Study Skills Blog


Posted October 19th, 2021

For me, the need for Character Education began with the speech delivered by Dr. Martin Luther King, Jr. on the steps of the Lincoln Memorial on August 28th, 1963 during the ‘March to Washington’ rally in Washington D.C. when he stated he has a “dream that one day my four little children will live in a nation where they will not be judged by the color of their skin but by the content of their character.” Throughout his life he asked us to “remember that intelligence is not enough – INTELLIGENCE PLUS CHARACTER – that is the goal of true education.” In today’s multicultural and multilingual schools and society this has never been more important.


During my teaching career, I heard Dr. King’s message echoed from other highly respected progressive-thinking leaders, who motivated me to develop my own 2-hour Character Education training program in 2002. Today, Character Education is referred to as Social Emotional Learning (SEL). What I have learned from teaching this course to more than a thousand diverse high school students and teachers is that most people are admired and respected for their character than intelligence. In other words, attitudes are more important than aptitude in the determination of leadership, respect and admiration. In fact, research during the last decade has shown that good Character Education training contributes to the development of the ‘whole student’ in the following three important ways: Increases academic performance, reduces bullying and harassment, and improves health and well-being.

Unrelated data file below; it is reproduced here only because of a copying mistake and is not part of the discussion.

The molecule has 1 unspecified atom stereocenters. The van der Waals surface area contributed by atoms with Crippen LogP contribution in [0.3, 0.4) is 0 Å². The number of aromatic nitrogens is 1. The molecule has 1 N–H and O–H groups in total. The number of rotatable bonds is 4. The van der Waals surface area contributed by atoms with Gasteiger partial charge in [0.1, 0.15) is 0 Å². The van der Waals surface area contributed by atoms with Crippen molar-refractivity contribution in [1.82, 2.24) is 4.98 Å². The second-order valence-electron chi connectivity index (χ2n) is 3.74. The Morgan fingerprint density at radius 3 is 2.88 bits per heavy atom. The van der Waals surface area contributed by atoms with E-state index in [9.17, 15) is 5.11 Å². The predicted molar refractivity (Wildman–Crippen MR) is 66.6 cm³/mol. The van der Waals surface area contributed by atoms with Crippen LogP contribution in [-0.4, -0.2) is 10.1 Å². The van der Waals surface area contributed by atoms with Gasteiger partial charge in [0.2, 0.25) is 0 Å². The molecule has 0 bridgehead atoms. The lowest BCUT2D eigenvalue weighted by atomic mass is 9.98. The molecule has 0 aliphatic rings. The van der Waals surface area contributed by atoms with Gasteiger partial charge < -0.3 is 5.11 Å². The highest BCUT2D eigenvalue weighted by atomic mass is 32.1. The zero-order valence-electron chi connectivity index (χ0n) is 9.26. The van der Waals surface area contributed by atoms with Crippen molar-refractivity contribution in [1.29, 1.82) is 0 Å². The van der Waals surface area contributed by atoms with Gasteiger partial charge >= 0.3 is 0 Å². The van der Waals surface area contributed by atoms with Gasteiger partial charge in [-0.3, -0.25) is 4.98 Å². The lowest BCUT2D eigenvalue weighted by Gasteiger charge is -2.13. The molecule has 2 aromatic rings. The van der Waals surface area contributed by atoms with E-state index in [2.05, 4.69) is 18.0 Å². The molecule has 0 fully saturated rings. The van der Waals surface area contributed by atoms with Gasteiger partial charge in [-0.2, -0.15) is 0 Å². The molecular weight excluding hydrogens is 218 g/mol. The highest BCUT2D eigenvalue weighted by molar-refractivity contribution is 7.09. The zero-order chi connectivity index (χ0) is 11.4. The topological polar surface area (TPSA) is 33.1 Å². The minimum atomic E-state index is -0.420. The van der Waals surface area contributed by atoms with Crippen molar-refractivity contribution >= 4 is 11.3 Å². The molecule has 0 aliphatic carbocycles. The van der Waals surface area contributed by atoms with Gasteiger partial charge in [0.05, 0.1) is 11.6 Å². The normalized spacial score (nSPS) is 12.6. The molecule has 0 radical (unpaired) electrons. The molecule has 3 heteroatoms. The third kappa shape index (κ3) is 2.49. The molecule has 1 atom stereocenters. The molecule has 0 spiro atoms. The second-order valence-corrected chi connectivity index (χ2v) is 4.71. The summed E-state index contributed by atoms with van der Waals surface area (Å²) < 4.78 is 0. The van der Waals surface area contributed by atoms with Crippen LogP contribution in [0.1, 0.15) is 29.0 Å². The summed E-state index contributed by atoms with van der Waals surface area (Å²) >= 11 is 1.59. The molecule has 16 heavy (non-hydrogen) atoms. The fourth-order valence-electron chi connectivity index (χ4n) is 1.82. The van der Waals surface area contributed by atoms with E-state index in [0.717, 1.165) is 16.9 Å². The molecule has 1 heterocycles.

For the training to be effective and achieve those goals there are two very important pedagogical strategies that must be utilized during implementation: FIRST, the training must be ‘highly interactive’ because the students must provide the input and take ownership for the characteristics and attitudes they feel are most important to be admired and respected by others. SECOND, teachers need to be trained how to capture, analyze, and effectively use the student input so it clearly shows what Dr. King proclaimed 58 years ago, “intelligence is not enough, it’s intelligence plus character - that is the goal of true education.” When students realize that from their own input it makes a huge positive impact. Also, teachers need to be trained how to sustain and enhance that message throughout the year to change student behavior.


To learn more about our Character Education (SEL) training program and how it can be combined with our 21st Century Study Skills program to educate the ‘whole student’ in one day of exciting Professional Development training. Please look over the outline and benefits for these courses and contact me with questions. Thank you, Robert Goss, M.Ed:

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